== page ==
Though a female may witness a male's dance, she could already be carrying eggs or simply not be impressed. If the male continues his dance when the female is not interested, she will attempt to attack, kill, and feed on him (Evans, 1990). If the male is quick enough he uses his ability to jump long distances to escape her, if he is not quick enough he is eaten by the perturbed female. This may also happen even if the female is interested and allows the male to mate with her. The behavior of the female M. volans suggests why the males have developed unique sexual dimorphic features and courtship behavior (Thornhill, 1984). It is important to note that M. volans not only use their inherited colorful opisthosomal flaps to lure the attention of the female but much of the mating ritual consist of waving and vibrating the third legs. This calls to question, why peacock spiders do not stick with just one signal in order to lure a female? The M. volans mating ritual can last anywhere between four and fifty-minutes (Girard, 2011). That is a lot of time and energy invested into a female that may not even mate with that particular male. This multi-modal approach to mating has been studied by Jakob Bro-Jergensen. In his published work, he states "When both sexes are allowed to respond optimally by introducing adaptive dynamics to a standard runaway model of condition dependent signaling, multiple signals can coexist even if the signal preferences entail significant costs"(Bro-Jorgensen, 2009). He goes on to explain that the potential sexual success outweighs the relatively low costs of the mating ritual. The mating rituals of M. volans is one example of intersexual selection. Intersexual selection is characterized by the competition of a male species with its female species, in which the female will decide which male she will mate with depending on certain phenotypic traits and relative fitness. It has been stated that M. volans males may have evolved to have such unique traits because of this sexual selection (Prum, 2010). The female spiders have been selecting for the most unusual and elaborate dances, therefore, the female is selecting for good genes. If the female decides to mate with a male that has the brightest colors and unique dancing patterns, it is likely that her offspring will have similarly unique courting advantages and succeed sexually as well (Thornhill, 1984). In contrast, if a female were to mate with a male that has a dull color pattern and does not dance appropriately, her offspring will likely have the same coloring pattern and may not succeed sexually, ultimately putting the species existence in danger. What was just described is an example of runaway sexual selection model. In the runaway sexual selection model, it is to be assumed that "If the genetic correlation between trait and preference is extremely high, this system can "run away" in a positive feedback loop, like a snowball rolling down a snowy mountain and accelerating as it becomes larger and larger."(Bergstrom, 2012) An effect of this would be that across many generations, male coloration would become more and more elaborate because the male gene for color and the female gene for preference are linked. It should be noted that the runaway sexual selection model and good genes model of intersexual selection are difficult to distinguish from one another. One distinguishing characteristic of the runaway sexual selection model is that the evolution of the selected gene can be detrimental to either the male or female. Because the male risks death in attempting to mate, the runaway sexual selection model is used to describe M. volans.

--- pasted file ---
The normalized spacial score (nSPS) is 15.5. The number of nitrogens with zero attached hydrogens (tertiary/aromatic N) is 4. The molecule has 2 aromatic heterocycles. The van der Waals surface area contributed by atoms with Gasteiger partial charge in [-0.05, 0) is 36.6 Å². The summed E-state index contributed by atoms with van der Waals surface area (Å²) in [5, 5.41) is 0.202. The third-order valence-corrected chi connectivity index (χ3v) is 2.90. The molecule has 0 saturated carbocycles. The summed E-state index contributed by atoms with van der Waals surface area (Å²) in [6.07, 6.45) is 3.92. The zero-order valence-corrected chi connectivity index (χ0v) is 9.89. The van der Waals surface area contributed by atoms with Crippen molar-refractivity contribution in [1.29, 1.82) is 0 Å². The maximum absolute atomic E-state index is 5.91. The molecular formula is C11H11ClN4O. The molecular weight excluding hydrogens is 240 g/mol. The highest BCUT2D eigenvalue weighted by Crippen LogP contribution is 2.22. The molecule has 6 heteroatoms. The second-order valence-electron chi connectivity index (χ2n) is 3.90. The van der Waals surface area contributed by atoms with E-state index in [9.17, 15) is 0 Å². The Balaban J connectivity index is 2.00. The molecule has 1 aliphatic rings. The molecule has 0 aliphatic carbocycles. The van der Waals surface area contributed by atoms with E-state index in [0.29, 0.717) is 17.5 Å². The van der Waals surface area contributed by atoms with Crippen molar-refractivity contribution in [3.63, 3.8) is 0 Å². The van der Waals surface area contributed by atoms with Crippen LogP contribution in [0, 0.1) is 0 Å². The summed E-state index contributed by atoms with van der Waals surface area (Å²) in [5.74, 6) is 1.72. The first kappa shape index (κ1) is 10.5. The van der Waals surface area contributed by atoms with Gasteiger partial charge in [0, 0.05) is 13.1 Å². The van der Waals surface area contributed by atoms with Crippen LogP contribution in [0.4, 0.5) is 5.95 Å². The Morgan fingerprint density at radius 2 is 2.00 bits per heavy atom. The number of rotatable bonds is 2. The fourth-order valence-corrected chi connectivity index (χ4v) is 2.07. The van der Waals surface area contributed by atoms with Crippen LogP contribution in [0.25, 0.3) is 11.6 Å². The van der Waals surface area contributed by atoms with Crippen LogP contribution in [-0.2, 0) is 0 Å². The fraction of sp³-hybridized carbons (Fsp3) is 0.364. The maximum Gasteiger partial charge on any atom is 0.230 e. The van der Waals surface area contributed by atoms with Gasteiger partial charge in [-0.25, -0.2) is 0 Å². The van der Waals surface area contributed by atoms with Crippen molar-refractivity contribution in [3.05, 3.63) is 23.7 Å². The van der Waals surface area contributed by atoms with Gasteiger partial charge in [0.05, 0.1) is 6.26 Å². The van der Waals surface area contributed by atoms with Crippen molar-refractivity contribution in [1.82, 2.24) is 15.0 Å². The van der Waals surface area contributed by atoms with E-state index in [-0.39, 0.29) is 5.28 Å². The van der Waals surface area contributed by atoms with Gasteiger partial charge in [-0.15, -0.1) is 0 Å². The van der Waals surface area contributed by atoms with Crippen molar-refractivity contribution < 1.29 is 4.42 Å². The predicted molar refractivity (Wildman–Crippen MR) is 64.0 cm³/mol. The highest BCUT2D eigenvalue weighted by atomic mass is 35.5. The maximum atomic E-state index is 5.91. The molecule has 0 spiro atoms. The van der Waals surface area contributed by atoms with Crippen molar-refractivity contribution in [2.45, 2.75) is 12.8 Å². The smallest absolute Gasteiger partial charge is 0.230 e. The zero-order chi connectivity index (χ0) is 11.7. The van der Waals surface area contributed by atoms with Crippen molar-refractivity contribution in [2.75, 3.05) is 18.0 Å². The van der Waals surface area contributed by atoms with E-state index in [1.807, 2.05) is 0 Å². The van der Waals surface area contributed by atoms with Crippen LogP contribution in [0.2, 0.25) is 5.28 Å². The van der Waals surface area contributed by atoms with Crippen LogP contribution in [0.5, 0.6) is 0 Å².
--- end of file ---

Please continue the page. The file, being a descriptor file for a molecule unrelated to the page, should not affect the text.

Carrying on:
This species of spider poses no threat to humans.


M. volans is confined to specific parts of Australia (Queensland, New South Wales, Australian Capital Territory, Western Australia and Tasmania).[6]


The species name—volans—means "flying" in Latin, because in his description of them O.P-Cambridge indicated that the person who sent him the specimens from New South Wales had told him that he had seen the spiders "actually using [the flaps] as wings or supporters to sustain the length of their leaps."[3] This belief has been debunked by the Australasian Arachnological Society.[7][8] Nevertheless, the designation "volans" remains.


  1. ^ a b "Taxon details Maratus volans (O. Pickard-Cambridge, 1874)". World Spider Catalog. Natural History Museum Bern. Retrieved 2016-06-17. 
  2. ^ Waldock, Julianne M. (20 November 2008). "What's in a name? Or: why Maratus volans" (Salticidae) cannot fly" (PDF). Retrieved 30 September 2013. 
  3. ^ a b Pickford-Cambridge, Octavius (1874). "On some new genera and species of araneidea". Annals and Magazine of Natural History. Fourth series. London: Taylor & Francis. 14 (81): 160–182. doi:10.1080/00222937408680951. Retrieved 29 September 2013. 
  4. ^
  5. ^
  6. ^ Platnick 2009
  7. ^
  8. ^
  • Ed Nieuwenhuys: Peacock spider
  • David Edwin Hill 2009: "Euophryine jumping spiders that extend their third legs during courtship (Araneaee: Salticidia: Euophryinae: Maratus, Saitis)". Peckhamia 74(1): 1-27.
  • Jurgen C Otto and David E Hill 2011: "An illustrated review of the known peacock spiders of the genus Maratus from Australia, with description of a new species (Araneae: Salticidae: Euophryinae)." Peckhamia 96.1: 1-27.
  • Thornhill, R., Alcock, J., (1984).The Evolution of Insect Mating Systems, Science Ne Series, 223(4638), 808-809